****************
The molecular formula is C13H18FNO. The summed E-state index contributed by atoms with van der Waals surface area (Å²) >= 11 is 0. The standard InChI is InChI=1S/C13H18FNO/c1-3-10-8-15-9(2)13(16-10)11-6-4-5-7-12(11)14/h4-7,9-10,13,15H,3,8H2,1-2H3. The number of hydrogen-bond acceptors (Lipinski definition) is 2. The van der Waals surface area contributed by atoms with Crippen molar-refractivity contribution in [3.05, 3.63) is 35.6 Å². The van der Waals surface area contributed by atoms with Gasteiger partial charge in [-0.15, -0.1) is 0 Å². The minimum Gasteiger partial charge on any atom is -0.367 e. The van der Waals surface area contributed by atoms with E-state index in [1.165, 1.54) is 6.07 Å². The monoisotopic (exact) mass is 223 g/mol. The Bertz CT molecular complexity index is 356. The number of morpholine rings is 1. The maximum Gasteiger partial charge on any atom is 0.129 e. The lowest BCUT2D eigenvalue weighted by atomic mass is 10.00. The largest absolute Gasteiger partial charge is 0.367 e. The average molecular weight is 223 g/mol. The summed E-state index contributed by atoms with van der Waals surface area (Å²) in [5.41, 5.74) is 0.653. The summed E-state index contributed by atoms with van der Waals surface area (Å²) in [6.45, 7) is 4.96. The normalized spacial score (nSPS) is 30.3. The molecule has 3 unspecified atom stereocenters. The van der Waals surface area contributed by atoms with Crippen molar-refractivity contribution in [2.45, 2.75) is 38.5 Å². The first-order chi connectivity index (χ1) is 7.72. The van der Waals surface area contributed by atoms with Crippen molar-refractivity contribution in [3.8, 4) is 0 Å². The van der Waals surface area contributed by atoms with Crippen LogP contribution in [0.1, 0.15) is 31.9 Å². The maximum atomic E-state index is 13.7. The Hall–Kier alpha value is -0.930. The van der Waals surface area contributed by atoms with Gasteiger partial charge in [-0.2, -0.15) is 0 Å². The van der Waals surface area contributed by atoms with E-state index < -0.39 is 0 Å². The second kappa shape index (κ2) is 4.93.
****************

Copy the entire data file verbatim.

The molecular formula is C13H18FNO. The summed E-state index contributed by atoms with van der Waals surface area (Å²) >= 11 is 0. The standard InChI is InChI=1S/C13H18FNO/c1-3-10-8-15-9(2)13(16-10)11-6-4-5-7-12(11)14/h4-7,9-10,13,15H,3,8H2,1-2H3. The number of hydrogen-bond acceptors (Lipinski definition) is 2. The van der Waals surface area contributed by atoms with Crippen molar-refractivity contribution in [3.05, 3.63) is 35.6 Å². The van der Waals surface area contributed by atoms with Gasteiger partial charge in [-0.15, -0.1) is 0 Å². The minimum Gasteiger partial charge on any atom is -0.367 e. The van der Waals surface area contributed by atoms with E-state index in [1.165, 1.54) is 6.07 Å². The monoisotopic (exact) mass is 223 g/mol. The Bertz CT molecular complexity index is 356. The number of morpholine rings is 1. The maximum Gasteiger partial charge on any atom is 0.129 e. The lowest BCUT2D eigenvalue weighted by atomic mass is 10.00. The largest absolute Gasteiger partial charge is 0.367 e. The average molecular weight is 223 g/mol. The summed E-state index contributed by atoms with van der Waals surface area (Å²) in [5.41, 5.74) is 0.653. The summed E-state index contributed by atoms with van der Waals surface area (Å²) in [6.45, 7) is 4.96. The normalized spacial score (nSPS) is 30.3. The molecule has 3 unspecified atom stereocenters. The van der Waals surface area contributed by atoms with Crippen molar-refractivity contribution in [2.45, 2.75) is 38.5 Å². The first-order chi connectivity index (χ1) is 7.72. The van der Waals surface area contributed by atoms with Crippen molar-refractivity contribution in [3.8, 4) is 0 Å². The van der Waals surface area contributed by atoms with Crippen LogP contribution in [0.1, 0.15) is 31.9 Å². The maximum atomic E-state index is 13.7. The Hall–Kier alpha value is -0.930. The van der Waals surface area contributed by atoms with Gasteiger partial charge in [-0.2, -0.15) is 0 Å². The van der Waals surface area contributed by atoms with E-state index < -0.39 is 0 Å². The second kappa shape index (κ2) is 4.93.